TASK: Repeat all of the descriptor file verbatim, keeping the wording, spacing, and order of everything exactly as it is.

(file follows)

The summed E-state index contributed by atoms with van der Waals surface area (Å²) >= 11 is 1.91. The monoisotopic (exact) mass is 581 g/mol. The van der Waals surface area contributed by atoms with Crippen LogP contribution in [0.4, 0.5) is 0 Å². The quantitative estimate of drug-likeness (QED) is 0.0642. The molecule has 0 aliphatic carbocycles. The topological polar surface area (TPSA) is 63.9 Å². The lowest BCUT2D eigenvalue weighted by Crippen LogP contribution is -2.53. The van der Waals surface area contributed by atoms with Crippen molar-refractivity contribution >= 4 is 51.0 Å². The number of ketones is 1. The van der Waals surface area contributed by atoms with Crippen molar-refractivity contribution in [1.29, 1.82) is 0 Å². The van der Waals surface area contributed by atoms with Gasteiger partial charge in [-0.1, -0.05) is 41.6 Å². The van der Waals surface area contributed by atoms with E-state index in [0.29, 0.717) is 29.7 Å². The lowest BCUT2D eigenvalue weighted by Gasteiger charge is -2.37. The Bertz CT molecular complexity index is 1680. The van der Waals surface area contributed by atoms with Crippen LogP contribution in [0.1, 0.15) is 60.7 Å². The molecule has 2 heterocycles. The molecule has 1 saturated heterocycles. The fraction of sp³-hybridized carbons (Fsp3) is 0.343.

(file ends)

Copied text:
The summed E-state index contributed by atoms with van der Waals surface area (Å²) >= 11 is 1.91. The monoisotopic (exact) mass is 581 g/mol. The van der Waals surface area contributed by atoms with Crippen LogP contribution in [0.4, 0.5) is 0 Å². The quantitative estimate of drug-likeness (QED) is 0.0642. The molecule has 0 aliphatic carbocycles. The topological polar surface area (TPSA) is 63.9 Å². The lowest BCUT2D eigenvalue weighted by Crippen LogP contribution is -2.53. The van der Waals surface area contributed by atoms with Crippen molar-refractivity contribution >= 4 is 51.0 Å². The number of ketones is 1. The van der Waals surface area contributed by atoms with Crippen molar-refractivity contribution in [1.29, 1.82) is 0 Å². The van der Waals surface area contributed by atoms with Gasteiger partial charge in [-0.1, -0.05) is 41.6 Å². The van der Waals surface area contributed by atoms with E-state index in [0.29, 0.717) is 29.7 Å². The lowest BCUT2D eigenvalue weighted by Gasteiger charge is -2.37. The Bertz CT molecular complexity index is 1680. The van der Waals surface area contributed by atoms with Crippen LogP contribution in [0.1, 0.15) is 60.7 Å². The molecule has 2 heterocycles. The molecule has 1 saturated heterocycles. The fraction of sp³-hybridized carbons (Fsp3) is 0.343.